Road crews maximizing mild weather to fill potholes

Road crews fill potholes with a new material called Mastic. (Dec. 11, 2015)

GRAND RAPIDS, Mich. (WOOD) — Despite a warm December, road crews with the Kent County Road Commission are still busy. But instead of plowing snow, they’re filling potholes.

A road crew was out on a closed ramp in Grandville Thursday filling potholes with a new material called Mastic.

Jerry Byrne, the director of maintenance for the Kent County Road Commission, said it may be a long-term patch solution.

“If you cover up a lot of really rough areas nothing’s permanent no matter what you’re doing,” Byrne said. “You’re covering up black top, you’re covering up broken concrete, it’s not meant to be a permanent patch but it’s gonna be a better, longer term patch.”

This is the first winter the Kent County Road Commission has used the material.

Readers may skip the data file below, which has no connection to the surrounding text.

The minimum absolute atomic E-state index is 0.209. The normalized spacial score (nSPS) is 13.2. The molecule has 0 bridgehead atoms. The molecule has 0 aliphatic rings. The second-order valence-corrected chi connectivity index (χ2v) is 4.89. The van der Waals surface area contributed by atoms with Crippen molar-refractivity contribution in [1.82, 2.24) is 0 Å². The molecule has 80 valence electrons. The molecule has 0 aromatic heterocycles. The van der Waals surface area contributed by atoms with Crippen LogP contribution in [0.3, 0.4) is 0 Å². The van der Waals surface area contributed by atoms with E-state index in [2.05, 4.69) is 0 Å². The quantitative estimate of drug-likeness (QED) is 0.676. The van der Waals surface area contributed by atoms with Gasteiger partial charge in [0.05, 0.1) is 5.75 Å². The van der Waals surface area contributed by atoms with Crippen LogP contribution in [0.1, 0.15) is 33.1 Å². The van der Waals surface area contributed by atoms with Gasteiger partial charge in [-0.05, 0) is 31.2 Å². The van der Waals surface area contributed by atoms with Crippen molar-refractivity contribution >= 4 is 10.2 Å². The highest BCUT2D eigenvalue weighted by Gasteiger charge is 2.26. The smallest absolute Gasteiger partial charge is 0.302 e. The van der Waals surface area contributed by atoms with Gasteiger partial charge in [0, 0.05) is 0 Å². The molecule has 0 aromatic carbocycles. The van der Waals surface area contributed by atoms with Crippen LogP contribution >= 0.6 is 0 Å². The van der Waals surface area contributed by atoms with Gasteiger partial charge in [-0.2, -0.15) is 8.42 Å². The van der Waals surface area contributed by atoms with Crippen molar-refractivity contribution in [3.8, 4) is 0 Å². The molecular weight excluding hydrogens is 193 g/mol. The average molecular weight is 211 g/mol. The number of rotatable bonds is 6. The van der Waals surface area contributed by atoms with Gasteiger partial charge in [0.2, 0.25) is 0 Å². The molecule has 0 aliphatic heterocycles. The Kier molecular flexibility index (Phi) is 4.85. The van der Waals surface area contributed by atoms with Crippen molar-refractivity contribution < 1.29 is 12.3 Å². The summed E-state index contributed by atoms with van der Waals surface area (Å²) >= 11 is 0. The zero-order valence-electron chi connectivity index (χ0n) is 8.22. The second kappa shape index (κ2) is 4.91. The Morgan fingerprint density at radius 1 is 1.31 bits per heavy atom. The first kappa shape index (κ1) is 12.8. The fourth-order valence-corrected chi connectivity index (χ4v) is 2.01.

It’s one of the many tasks they’ve been able to do thanks to a nice November and so far dry December.

“It’s huge because that’s 20 extra work days of those months that we would normally probably be plowing snow and dealing with weather-related issues,” Byrne said.

They haven’t spread much salt at all this season. This time last year they’d already spent $800,000.

The big savings on salt so far this year could help area roads next year.

“If you look at 50,000 tons of salt if we could save that and you know, maybe we could put an extra 25,000 tons of black top down, cover a lot of roads,” Byrne said.

For now Byrne said they’ll focus on patching as much as they can while the weather cooperates.

“Every day while the crews aren’t plowing snow the truck employees are still doing the same type of thing days and nights both,” he said.

Byrne said they will check the spots they patched in the spring and see if the new seal holds better than previous materials they’ve used, making a smoother drive.

The pothole filling is coming out of the summer project budget.

Despite the savings so far this winter Byrne said he doesn’t want to get ahead of himself, he wants to see what the winter budget really looks like by mid-April.

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